Still referring to FIG. 8, now in greater detail, a node A transmits a first RTS to node B. The RTS identifies node B as the target of the RTS, node A as the source of the RTS, and node Z as the end-to-end destination of the data packet to be sent. In some embodiments, the RTS may comprise any other information as described herein. In some embodiments, node A may send said first RTS after receiving a data packet (step 501), and determining a first intermediate node (step 503) described herein.

After node A transmits the first RTS, node B transmits a CTS in response. Said CTS indicates that node B successfully received the first RTS, and that the medium is clear to send a data packet. The CTS also indicates that node B does not possess routing information corresponding to node Z. Node B may make the determination that it does not possess routing information corresponding to node Z using any known method of network routing. In some embodiments, node B may consult a routing table to make the determination. In other embodiments, node B may use a forwarding module to make the determination.

After node A receives the CTS (step 507), node A may then determine a second intermediate node (step 509) as described herein. Node A then transmits an RTS (step 505) to node C. The RTS identifies node C as the target of the RTS, node A as the source of the RTS, and node Z as the end-to-end destination of the data packet to be sent.

Node A then receives no response to said RTS. The lack of response may indicate that the transmission medium is currently in use, that node C is currently receiving another transmission, or any other failure.

Node A then may transmit a third RTS (step 505), attempting again to reach node C. The RTS identifies node C as the target of the RTS, node A as the source of the RTS, and node Z as the end-to-end destination of the data packet to be sent. In other embodiments, node A make take any other action with respect to a failure to receive a CTS corresponding to a MAC layer protocol.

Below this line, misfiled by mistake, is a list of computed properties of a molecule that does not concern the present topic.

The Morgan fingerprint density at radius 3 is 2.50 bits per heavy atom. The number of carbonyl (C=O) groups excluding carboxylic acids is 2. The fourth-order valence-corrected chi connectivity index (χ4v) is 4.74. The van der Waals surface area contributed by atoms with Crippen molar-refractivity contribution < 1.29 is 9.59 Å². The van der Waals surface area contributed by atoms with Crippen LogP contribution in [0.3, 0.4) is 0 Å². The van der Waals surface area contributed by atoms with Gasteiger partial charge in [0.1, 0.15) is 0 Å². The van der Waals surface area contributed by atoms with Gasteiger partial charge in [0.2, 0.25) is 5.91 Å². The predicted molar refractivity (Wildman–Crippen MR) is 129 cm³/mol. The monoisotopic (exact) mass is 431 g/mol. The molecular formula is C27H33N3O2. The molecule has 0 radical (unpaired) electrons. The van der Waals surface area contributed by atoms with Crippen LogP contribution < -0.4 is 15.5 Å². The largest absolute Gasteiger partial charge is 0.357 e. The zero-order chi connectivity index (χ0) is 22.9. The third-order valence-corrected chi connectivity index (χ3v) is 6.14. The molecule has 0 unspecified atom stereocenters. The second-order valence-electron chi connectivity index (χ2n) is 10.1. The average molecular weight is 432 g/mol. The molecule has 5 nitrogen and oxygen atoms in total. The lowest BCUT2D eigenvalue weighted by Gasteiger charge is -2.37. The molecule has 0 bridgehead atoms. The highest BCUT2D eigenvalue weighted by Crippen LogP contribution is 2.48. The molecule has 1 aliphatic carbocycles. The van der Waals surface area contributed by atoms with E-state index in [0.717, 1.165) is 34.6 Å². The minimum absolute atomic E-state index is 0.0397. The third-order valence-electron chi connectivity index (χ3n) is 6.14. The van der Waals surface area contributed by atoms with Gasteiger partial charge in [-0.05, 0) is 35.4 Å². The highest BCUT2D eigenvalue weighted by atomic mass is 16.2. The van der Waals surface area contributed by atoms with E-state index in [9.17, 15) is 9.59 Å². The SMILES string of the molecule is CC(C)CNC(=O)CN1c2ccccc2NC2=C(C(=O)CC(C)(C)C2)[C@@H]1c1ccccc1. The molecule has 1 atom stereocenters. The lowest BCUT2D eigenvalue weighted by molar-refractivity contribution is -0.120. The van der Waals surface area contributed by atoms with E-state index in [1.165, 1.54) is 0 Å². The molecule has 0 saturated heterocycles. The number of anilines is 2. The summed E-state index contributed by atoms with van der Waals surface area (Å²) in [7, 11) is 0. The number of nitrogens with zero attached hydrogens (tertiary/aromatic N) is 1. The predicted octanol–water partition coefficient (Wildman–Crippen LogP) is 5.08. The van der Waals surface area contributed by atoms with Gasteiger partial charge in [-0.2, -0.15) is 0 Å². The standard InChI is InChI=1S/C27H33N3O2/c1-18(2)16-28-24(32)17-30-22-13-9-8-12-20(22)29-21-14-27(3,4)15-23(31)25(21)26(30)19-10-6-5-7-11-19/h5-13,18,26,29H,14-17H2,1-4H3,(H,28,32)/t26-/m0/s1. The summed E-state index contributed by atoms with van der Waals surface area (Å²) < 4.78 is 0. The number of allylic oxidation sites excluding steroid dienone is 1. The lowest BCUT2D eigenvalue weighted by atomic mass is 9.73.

After node A transmits the third RTS, node C transmits a CTS in response. Said CTS indicates that node C successfully received an RTS, and that the medium is clear to send a data packet. The CTS also may indicate that node C possesses routing information corresponding to node Z. Node C may make the determination that it does possess routing information corresponding to node Z using any method described herein.

After node A receives the CTS (step 507), node A may then transmit some or all of the data intended for node Z to node C. Said transmission may be performed according to any of the methods described herein.

In some embodiments, the method described herein may be performed by any number of nodes 213 in a network 211. In some embodiments, only wireless nodes in a network may perform the methods described in FIGS. 3-8, while other nodes in the network may transmit data according to other protocols and methods, In other embodiments, only nodes with given power usage requirements may perform the methods described in FIGS. 3-8, while other nodes in the network may transmit data according to other protocols and methods. In still other embodiments, only nodes in a network with a certain amount of mobility may perform the methods described in FIGS. 3-8, while other nodes in the network may transmit data according to other protocols and methods.

While various embodiments of the present invention have been described above, it should be understood that they have been presented by way of example only, and not limitation. Thus, it will be understood by those skilled in the relevant art(s) that various changes in form and details may be made therein without departing from the spirit and scope of the invention as defined in the appended claims. Accordingly, the breadth and scope of the present invention should not be limited by any of the above-described exemplary embodiments, but should be defined only in accordance with the following claims and their equivalents.

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Classifications
U.S. Classification370/392, 370/462
International ClassificationH04J3/02, H04L12/56
Cooperative ClassificationH04L45/30, H04L45/22, H04L45/00, H04L45/28, H04L45/34
European ClassificationH04L45/28, H04L45/34, H04L45/30, H04L45/00, H04L45/22